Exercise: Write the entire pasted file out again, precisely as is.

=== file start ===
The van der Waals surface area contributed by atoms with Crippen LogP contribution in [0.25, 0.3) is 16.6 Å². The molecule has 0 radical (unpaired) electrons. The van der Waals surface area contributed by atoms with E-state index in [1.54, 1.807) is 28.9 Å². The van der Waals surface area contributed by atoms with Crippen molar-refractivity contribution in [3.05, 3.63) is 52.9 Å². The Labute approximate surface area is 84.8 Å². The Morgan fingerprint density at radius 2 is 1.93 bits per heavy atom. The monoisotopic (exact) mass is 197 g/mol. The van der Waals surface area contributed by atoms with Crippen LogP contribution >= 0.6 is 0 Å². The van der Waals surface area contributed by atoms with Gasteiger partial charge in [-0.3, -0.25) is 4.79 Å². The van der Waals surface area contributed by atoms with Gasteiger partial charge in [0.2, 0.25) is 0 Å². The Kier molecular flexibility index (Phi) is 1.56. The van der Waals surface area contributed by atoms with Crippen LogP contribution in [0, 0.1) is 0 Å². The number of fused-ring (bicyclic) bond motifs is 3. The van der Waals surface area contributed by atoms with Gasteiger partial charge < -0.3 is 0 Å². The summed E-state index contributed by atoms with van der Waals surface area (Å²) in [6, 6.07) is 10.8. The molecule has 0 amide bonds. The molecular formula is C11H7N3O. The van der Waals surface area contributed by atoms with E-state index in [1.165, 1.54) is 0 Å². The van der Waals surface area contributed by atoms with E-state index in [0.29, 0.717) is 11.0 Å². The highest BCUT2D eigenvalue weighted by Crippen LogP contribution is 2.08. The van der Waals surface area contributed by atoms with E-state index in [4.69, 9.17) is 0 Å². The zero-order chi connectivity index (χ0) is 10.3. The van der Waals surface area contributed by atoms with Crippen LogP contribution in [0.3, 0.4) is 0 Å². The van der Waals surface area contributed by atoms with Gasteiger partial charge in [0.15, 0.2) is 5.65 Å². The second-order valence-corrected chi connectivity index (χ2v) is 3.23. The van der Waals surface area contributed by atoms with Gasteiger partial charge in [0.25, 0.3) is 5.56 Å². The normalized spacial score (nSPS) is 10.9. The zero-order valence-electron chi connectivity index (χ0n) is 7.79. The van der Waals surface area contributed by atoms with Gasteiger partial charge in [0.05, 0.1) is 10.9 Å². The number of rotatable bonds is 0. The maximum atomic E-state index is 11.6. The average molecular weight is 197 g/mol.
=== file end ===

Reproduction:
The van der Waals surface area contributed by atoms with Crippen LogP contribution in [0.25, 0.3) is 16.6 Å². The molecule has 0 radical (unpaired) electrons. The van der Waals surface area contributed by atoms with E-state index in [1.54, 1.807) is 28.9 Å². The van der Waals surface area contributed by atoms with Crippen molar-refractivity contribution in [3.05, 3.63) is 52.9 Å². The Labute approximate surface area is 84.8 Å². The Morgan fingerprint density at radius 2 is 1.93 bits per heavy atom. The monoisotopic (exact) mass is 197 g/mol. The van der Waals surface area contributed by atoms with Crippen LogP contribution >= 0.6 is 0 Å². The van der Waals surface area contributed by atoms with Gasteiger partial charge in [-0.3, -0.25) is 4.79 Å². The van der Waals surface area contributed by atoms with Gasteiger partial charge in [0.2, 0.25) is 0 Å². The Kier molecular flexibility index (Phi) is 1.56. The van der Waals surface area contributed by atoms with Crippen LogP contribution in [0, 0.1) is 0 Å². The number of fused-ring (bicyclic) bond motifs is 3. The van der Waals surface area contributed by atoms with Gasteiger partial charge < -0.3 is 0 Å². The summed E-state index contributed by atoms with van der Waals surface area (Å²) in [6, 6.07) is 10.8. The molecule has 0 amide bonds. The molecular formula is C11H7N3O. The van der Waals surface area contributed by atoms with E-state index in [1.165, 1.54) is 0 Å². The van der Waals surface area contributed by atoms with E-state index in [0.29, 0.717) is 11.0 Å². The highest BCUT2D eigenvalue weighted by Crippen LogP contribution is 2.08. The van der Waals surface area contributed by atoms with E-state index in [4.69, 9.17) is 0 Å². The zero-order chi connectivity index (χ0) is 10.3. The van der Waals surface area contributed by atoms with Crippen LogP contribution in [0.3, 0.4) is 0 Å². The van der Waals surface area contributed by atoms with Gasteiger partial charge in [0.15, 0.2) is 5.65 Å². The second-order valence-corrected chi connectivity index (χ2v) is 3.23. The van der Waals surface area contributed by atoms with Gasteiger partial charge in [0.25, 0.3) is 5.56 Å². The normalized spacial score (nSPS) is 10.9. The zero-order valence-electron chi connectivity index (χ0n) is 7.79. The van der Waals surface area contributed by atoms with Gasteiger partial charge in [0.05, 0.1) is 10.9 Å². The number of rotatable bonds is 0. The maximum atomic E-state index is 11.6. The average molecular weight is 197 g/mol.